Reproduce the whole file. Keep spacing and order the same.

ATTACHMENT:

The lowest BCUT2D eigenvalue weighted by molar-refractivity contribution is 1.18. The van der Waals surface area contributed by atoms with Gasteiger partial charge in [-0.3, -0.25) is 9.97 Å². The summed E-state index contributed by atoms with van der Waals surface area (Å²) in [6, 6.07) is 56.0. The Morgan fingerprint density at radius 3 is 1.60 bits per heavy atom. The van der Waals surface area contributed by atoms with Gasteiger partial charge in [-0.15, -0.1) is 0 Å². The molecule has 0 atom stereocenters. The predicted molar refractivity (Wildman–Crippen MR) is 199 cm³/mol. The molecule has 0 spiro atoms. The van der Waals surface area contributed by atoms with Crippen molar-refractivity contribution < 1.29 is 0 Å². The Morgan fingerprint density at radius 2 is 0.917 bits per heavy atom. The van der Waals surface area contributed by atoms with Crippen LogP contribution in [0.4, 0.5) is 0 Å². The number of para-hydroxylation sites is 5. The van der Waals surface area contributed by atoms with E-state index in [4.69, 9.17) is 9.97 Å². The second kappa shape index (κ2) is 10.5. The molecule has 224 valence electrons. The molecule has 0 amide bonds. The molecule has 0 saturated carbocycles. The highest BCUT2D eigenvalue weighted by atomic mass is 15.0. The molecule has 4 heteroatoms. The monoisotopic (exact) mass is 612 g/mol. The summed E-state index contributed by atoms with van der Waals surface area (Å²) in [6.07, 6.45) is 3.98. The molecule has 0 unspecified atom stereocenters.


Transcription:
The lowest BCUT2D eigenvalue weighted by molar-refractivity contribution is 1.18. The van der Waals surface area contributed by atoms with Gasteiger partial charge in [-0.3, -0.25) is 9.97 Å². The summed E-state index contributed by atoms with van der Waals surface area (Å²) in [6, 6.07) is 56.0. The Morgan fingerprint density at radius 3 is 1.60 bits per heavy atom. The van der Waals surface area contributed by atoms with Gasteiger partial charge in [-0.15, -0.1) is 0 Å². The molecule has 0 atom stereocenters. The predicted molar refractivity (Wildman–Crippen MR) is 199 cm³/mol. The molecule has 0 spiro atoms. The van der Waals surface area contributed by atoms with Crippen molar-refractivity contribution < 1.29 is 0 Å². The Morgan fingerprint density at radius 2 is 0.917 bits per heavy atom. The van der Waals surface area contributed by atoms with Crippen LogP contribution in [0.4, 0.5) is 0 Å². The number of para-hydroxylation sites is 5. The van der Waals surface area contributed by atoms with E-state index in [4.69, 9.17) is 9.97 Å². The second kappa shape index (κ2) is 10.5. The molecule has 224 valence electrons. The molecule has 0 amide bonds. The molecule has 0 saturated carbocycles. The highest BCUT2D eigenvalue weighted by atomic mass is 15.0. The molecule has 4 heteroatoms. The monoisotopic (exact) mass is 612 g/mol. The summed E-state index contributed by atoms with van der Waals surface area (Å²) in [6.07, 6.45) is 3.98. The molecule has 0 unspecified atom stereocenters.